What a bizarre observation. What does this even mean? What concrete statements or actions made him excessively ‘proud’? Was he supposed to be ashamed of his body? And what does this have to do with steroids anyway–is the argument that someone who got their muscled physique without the use of steroids be a) less proud of his body, b) and in a way that is detectable through the television?

        • BKP says:

          What a bizarre observation. What does this even mean? What concrete statements or actions made him excessively ‘proud’?

          http://sports.espn.go.com/mlb/hof11/columns/story?columnist=crasnick_jerry&id=5963276

          And I was just responding to c u n d who said:

          Not that I’m any expert at all by any stretch, but unlike Bonds, Sosa, McGuire, Clemens, etc., when I looked at Bagwell, I never thought ‘steroids!’
          And yeah, I know that’s not a good way to judge something

          I’m just saying that Bagwell was very much in that group that desired and acheived massive bulk and considered it a benefit.

    • actor212 says:

      If you looked at A-Roid, would you say the same thing?

      • c u n d gulag says:

        A-Roid’s filled out a lot. Take a look at the photo where he’s flexing in the mirror and kissing his own reflection.

        Much more so than Mantle, who, as he got older, added on ‘beer muscles.’

    • actor212 says:

      If the had some Bondsian/Clemensian spike late in his career, there would be reason for suspicion. As is, he’s certainly seems like a legitimate candidate. I don’t think he’s the best of all time. No one does. But he seems not only legitimate, but worthy. I’d vote to put him in.

      Actually, if you look at his career home run numbers…

  11. dr says:

    Bagwell had LASIK surgery. That makes him a cheater. End of story.

  12. BKP says:

    I gotta wonder how WAR is calculated at this point. I was looking at some of the numbers, and I noticed that Joey Votto was tied for tenth in 2010, five spots behind Shin-Soo Choo.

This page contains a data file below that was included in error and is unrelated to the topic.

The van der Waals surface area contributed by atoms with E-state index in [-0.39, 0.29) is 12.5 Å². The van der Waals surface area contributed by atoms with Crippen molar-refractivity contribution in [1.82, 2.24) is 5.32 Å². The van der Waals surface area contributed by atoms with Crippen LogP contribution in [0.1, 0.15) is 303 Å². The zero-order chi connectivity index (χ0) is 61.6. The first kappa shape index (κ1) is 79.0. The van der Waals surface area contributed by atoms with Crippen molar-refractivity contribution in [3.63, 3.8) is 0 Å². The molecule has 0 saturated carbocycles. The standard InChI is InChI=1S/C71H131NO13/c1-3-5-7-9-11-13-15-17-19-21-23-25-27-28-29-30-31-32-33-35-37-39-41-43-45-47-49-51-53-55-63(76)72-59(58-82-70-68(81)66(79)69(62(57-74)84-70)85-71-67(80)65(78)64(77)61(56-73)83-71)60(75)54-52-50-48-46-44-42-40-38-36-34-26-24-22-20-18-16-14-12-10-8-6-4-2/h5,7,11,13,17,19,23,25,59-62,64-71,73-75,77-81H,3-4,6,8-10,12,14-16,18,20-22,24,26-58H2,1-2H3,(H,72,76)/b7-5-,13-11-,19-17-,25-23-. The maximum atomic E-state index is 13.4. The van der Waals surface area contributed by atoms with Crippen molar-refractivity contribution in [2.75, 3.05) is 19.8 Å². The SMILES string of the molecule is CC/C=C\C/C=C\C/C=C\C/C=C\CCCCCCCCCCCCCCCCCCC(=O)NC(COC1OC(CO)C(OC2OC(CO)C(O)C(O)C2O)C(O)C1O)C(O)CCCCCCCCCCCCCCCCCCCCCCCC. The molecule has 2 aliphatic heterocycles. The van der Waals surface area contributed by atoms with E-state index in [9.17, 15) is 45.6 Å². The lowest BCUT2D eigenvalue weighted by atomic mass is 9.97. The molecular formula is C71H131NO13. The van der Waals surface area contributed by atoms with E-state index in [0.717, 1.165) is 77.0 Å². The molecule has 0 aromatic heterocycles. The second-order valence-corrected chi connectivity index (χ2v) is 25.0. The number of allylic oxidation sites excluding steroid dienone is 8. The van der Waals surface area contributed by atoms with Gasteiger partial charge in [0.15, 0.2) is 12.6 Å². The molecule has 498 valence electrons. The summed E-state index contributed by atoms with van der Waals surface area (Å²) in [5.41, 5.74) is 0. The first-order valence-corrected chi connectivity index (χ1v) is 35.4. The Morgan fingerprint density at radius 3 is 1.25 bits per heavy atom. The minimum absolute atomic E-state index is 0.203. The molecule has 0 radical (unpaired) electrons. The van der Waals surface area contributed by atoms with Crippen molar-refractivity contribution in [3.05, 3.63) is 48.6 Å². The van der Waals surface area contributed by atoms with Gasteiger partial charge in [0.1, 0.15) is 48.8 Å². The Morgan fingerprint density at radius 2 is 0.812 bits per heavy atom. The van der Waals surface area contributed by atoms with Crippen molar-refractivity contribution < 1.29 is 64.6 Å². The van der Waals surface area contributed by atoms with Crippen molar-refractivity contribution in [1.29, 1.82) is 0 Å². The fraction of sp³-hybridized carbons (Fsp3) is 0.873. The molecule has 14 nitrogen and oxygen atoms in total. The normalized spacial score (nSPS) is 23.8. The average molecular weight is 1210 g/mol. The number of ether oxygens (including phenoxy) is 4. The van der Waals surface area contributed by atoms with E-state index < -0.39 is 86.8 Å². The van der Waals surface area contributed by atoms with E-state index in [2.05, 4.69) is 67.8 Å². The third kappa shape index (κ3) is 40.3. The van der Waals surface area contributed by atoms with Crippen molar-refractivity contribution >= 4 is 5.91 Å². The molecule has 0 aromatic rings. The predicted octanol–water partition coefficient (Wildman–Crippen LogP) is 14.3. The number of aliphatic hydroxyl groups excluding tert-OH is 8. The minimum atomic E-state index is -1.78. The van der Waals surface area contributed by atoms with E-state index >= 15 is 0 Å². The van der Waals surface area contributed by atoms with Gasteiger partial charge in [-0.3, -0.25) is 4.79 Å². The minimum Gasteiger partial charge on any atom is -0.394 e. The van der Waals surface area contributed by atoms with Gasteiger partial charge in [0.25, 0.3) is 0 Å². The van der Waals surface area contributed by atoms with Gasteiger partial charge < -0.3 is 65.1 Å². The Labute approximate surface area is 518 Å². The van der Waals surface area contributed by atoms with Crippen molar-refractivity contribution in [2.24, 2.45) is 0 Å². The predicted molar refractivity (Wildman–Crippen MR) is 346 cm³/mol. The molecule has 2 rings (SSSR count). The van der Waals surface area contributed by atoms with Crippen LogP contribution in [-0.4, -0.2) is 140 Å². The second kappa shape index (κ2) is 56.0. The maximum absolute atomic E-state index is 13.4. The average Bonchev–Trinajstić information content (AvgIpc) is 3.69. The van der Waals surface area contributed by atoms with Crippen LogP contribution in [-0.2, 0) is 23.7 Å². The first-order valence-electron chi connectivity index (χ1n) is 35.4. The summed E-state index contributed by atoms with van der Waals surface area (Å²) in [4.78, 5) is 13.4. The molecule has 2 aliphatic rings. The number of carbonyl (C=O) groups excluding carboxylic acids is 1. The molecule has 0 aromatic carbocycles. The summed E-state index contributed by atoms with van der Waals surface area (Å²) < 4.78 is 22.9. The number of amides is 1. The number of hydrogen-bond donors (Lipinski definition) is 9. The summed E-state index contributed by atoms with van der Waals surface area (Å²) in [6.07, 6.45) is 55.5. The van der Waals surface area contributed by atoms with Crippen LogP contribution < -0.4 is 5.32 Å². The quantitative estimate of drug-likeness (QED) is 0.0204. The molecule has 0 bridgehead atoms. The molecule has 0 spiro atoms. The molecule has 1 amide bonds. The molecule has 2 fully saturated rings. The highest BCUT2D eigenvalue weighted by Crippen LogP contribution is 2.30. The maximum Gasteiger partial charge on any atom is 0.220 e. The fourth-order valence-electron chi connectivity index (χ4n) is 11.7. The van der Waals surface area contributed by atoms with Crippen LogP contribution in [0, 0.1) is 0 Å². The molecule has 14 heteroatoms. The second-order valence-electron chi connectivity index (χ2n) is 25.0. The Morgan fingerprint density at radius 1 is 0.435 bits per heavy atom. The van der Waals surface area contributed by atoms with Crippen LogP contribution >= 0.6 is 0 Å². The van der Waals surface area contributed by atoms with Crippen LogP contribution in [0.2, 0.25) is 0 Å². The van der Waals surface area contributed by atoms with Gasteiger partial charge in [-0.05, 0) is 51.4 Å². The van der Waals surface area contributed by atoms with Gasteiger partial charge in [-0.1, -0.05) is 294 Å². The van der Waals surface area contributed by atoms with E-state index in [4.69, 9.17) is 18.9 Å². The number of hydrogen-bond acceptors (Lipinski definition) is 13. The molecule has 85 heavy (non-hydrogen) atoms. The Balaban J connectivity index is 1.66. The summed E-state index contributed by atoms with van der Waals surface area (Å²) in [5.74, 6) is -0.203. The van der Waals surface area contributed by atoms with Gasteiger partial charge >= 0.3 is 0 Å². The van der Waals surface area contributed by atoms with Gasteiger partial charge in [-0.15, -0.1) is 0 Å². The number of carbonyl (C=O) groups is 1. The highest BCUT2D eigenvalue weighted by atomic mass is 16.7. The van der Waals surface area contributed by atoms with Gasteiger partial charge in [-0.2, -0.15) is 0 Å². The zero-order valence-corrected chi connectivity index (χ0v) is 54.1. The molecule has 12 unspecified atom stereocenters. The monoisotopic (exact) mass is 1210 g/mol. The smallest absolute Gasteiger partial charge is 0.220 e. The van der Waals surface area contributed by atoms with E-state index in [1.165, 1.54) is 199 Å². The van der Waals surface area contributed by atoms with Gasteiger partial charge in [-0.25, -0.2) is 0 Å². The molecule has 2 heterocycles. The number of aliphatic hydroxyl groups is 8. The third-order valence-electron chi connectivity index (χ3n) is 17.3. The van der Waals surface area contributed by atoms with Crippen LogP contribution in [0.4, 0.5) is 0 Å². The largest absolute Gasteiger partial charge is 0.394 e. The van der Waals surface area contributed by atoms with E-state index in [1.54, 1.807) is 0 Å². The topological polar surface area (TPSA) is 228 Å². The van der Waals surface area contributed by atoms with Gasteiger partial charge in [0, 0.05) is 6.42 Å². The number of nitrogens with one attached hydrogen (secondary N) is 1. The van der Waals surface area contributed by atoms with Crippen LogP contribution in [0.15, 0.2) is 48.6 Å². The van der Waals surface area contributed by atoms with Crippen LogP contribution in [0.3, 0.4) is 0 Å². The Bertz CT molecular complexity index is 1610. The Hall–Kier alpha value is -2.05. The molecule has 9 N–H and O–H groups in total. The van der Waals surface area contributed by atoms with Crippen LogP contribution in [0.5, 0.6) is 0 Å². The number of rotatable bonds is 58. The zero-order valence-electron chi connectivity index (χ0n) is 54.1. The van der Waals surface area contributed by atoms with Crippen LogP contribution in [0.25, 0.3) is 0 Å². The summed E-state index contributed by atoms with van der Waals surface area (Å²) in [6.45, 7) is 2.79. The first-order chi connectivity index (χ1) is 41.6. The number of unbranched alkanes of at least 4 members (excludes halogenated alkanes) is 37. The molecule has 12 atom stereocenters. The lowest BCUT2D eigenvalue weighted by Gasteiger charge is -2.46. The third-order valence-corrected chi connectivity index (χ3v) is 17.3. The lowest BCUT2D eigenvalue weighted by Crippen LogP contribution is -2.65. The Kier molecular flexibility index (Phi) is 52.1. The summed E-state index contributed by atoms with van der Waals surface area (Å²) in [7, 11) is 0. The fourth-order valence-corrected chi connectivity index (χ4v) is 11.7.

• John F says:

      Basically WAR saw Votto as being negative 7 runs on defense, negative 2 as a baserunner, and gets a 10 run penalty for being a 1B

      It saw Choo as being a +11 fielder , and he only got a 7 run penalty for being in RF, purely with a bat WAR actually Votto as being a win and half better…

    • djw says:

      Brad, what site are you using? Fangraphs, which is generally where I look first for WAR (out of habit, rather than a conviction that their tweaks of the formula are superior to others) has Votto 2010 at 7.3, and Choo at 5.9. (They rated Votto’s defense at +1.6, and Choo at only +6; if you changed those numbers to -7 and +11 respectively, they’d basically be tied).

  13. Joshua says:

    What gets me is how the drug warriors seem to arbitrarily pick their targets. Okay, obviously Bonds, McGwire, and Clemens aren’t getting near Cooperstown anytime soon. But Bagwell isn’t either, and there is no dirt on him. Ken Griffey Jr. will be there his first year of eligibility, and he has exactly the same amount of dirt on him as Bagwell.

    • mark f says:

      Griffey hit 600+ home runs and was a flashy CFer who was also almost Rose-like in his willingness to sacrifice his body for even low-leverage outs.

      Bagwell hit 450 or so homers as a slugging 1B who looked like a slugging 1B.

      I think Bagwell should be in the Hall but comparing his case to Griffey’s is ludicrous.

      • djw says: